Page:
- John Kerry Admits Climate Agreement is Unenforceable, Suggests “Public Shaming” - December 15, 2015
- No, Bill Nye, Climate Change Isn’t Responsible for Paris Attacks - December 2, 2015
- #COP21 Expected to be Major Contributor to Climate Change, Ironically - November 30, 2015
Months ago, Pope Francis made headlines for his criticism of air conditioning as an environmental menace, despite evidence that air conditioning has been a significant factor in helping elderly and poor Europeans survive brutally hot summers in recent history. Little did we know, then, that only the first volley had been lobbed in the “war on air conditioners.”
This week, EPA chief Gina McCartney declared that she would be the vanguard in the global fight against the menace of global artificial cooling systems, vowing to put an end to hydro-fluorocarbon-emitting air conditioners here and abroad as part of President Obama’s expansive plan to combat man-made “climate change.” Her efforts will begin in Paris at the UN conference on climate change set to take place in just under a month.
EPA Chief Gina McCarthy wants the world to stop using hydrofluorocarbons (HFCs) in air conditioners and other consumers products as part of President Barack Obama’s plan to fight global warming.
McCarthy is so determined to make this happen, she’s taking the lead role at an ongoing United Nations summit to expand the current global treaty covering ozone-depleting substances. The EPA chief hopes that her agency’s recent HFC regulations will convince other countries to join the U.S. in limiting the chemicals.
“Because of the importance of taking aggressive action on these chemicals to achieve global climate goals, I will be leading the United States delegation at that meeting,” McCarthy wrote in an oped for The Guardian.
McCarthy’s solution? She wants to replace the coolant systems in today’s air conditioners with more “environmentally friendly” options, but not as a result of market driven technologies, but through the EPA’s use of force. Along with the Department of Energy and other Administration offices, McCarthy has called on at least 20 companies to pledge allegiance to a new “HFC rule” forcing companies to produce lower-emissions air conditioning systems in the near future.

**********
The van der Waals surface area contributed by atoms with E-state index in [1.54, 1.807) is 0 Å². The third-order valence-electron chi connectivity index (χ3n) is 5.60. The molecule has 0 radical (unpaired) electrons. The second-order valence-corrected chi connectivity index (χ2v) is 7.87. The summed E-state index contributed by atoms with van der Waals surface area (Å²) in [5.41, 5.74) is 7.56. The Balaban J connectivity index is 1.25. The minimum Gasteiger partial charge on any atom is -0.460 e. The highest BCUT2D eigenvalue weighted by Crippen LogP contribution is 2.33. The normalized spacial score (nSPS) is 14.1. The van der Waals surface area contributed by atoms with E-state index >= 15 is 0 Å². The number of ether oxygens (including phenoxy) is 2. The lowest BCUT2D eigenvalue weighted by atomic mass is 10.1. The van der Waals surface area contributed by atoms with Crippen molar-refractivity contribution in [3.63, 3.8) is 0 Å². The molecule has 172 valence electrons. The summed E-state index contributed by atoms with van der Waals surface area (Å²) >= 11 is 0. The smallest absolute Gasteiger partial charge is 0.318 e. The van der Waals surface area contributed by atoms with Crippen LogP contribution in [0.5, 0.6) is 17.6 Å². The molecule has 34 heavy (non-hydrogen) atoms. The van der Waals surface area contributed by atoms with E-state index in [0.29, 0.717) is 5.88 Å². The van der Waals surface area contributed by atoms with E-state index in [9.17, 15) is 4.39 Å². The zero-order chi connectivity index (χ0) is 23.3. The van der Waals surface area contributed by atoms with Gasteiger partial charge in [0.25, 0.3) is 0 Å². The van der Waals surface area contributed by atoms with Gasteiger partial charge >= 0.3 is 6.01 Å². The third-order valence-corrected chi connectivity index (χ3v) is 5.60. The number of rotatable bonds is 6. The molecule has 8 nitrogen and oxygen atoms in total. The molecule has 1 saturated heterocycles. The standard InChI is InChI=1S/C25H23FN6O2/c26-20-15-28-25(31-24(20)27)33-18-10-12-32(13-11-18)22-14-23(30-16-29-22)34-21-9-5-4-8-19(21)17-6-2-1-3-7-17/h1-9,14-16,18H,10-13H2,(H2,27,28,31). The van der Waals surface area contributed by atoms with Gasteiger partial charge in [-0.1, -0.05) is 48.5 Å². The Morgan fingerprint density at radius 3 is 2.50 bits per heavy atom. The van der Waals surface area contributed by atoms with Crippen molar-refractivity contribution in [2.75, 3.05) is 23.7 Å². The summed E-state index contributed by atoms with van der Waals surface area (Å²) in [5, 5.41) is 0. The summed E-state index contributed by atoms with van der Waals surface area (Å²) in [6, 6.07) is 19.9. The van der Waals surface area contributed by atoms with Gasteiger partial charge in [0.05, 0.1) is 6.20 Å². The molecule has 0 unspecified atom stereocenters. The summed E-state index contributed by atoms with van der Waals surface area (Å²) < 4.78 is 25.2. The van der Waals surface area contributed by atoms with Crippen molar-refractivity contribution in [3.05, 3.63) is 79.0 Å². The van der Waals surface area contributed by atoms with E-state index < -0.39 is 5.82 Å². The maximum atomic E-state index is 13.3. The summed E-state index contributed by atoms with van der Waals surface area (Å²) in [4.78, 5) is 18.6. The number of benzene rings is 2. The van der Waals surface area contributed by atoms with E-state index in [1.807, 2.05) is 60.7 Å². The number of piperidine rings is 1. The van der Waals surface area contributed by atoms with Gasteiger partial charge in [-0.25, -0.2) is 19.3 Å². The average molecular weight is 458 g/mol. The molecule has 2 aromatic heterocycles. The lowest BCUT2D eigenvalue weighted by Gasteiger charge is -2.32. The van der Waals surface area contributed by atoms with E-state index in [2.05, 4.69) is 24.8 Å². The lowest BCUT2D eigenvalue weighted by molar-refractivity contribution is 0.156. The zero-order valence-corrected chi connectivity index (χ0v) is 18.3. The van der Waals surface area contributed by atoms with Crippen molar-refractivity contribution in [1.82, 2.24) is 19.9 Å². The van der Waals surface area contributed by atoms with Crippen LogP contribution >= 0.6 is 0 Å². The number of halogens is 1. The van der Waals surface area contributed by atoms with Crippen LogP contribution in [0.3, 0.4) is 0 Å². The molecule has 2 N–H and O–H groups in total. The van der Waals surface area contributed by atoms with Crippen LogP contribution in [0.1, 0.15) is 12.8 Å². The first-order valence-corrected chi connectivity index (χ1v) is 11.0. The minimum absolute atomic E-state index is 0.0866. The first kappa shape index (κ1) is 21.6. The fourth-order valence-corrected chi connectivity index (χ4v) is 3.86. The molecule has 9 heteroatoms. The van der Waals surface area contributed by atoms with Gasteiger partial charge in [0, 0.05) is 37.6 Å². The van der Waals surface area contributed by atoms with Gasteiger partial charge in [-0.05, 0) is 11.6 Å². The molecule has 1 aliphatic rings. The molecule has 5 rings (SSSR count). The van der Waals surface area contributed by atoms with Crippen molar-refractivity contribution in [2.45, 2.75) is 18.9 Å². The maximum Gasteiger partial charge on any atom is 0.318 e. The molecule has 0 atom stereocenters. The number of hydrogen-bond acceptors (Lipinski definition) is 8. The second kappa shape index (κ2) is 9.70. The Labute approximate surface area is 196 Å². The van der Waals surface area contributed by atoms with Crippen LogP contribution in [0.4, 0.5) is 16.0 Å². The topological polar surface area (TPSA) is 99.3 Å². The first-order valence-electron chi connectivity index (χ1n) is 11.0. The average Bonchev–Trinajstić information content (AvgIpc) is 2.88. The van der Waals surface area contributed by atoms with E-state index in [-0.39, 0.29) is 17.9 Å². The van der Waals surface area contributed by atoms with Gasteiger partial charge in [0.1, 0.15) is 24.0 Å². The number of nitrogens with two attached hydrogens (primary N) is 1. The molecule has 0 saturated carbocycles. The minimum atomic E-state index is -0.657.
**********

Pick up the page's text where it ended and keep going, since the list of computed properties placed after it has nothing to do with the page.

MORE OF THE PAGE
But McCarthy is already behind the market curve, if she’s actually concerned about air conditioning efficiency and not massive governmental regulation of a fairly open industry. Carrier, among others, have debuted large-scale refrigeration systems that are less dependent on what the EPA considers “harmful chemicals,” (and even recycle CO2 that’s been emitted into the atmosphere), simply because the market demanded more efficient, larger systems. Carrier is even looking into expanding their technology to refrigerated trucks. Wi-Fi and programmable thermostats are also helping to ease the air conditioning burden, but those are borne out of a need for cost-cutting solutions and individualized efficiency control, something Americans demand of nearly every appliance in their homes. In the first world, air conditioning is adapting with technological and personal need, and quickly.
Where HFCs seem to really aggregate is in the third world, but that’s where artificial cooling systems are most desperately needed. So, if McCarthy is interested in a global “response” the danger of HFC-emitting cooling systems, she’s going to have a disparate impact on the poorest among us, something most environmental activists fail to take into account when proposing such sweeping “solutions” to man’s impact on nature.
Even stranger, according to scientists, HFCs have little to no effect on the ozone layer, and have no recorded impact on ozone depletion. In fact, hey aren’t even part of the Montreal agreements McCarthy references. The most concerning aspect of air conditioner use, according to the National Geographic Society, is the electricity used to power them, a problem that isn’t solved by changing the chemicals air conditioners emit into the atmosphere. And even then, the “concern” is rather small. According to the Global Warming Action Committee, for an average New England home, which faces a number of seasons, the carbon footprint of air conditioning is 838 pounds per year. The President emitted 375.5 tons of carbon on his Earth Day travels alone.
Perhaps McCarthy could rethink her approach to HFCs and help the President to simply scale back on his air travel – a solution that would have an incredible impact on exactly the sort of carbon-emitting practices she’s so concerned about.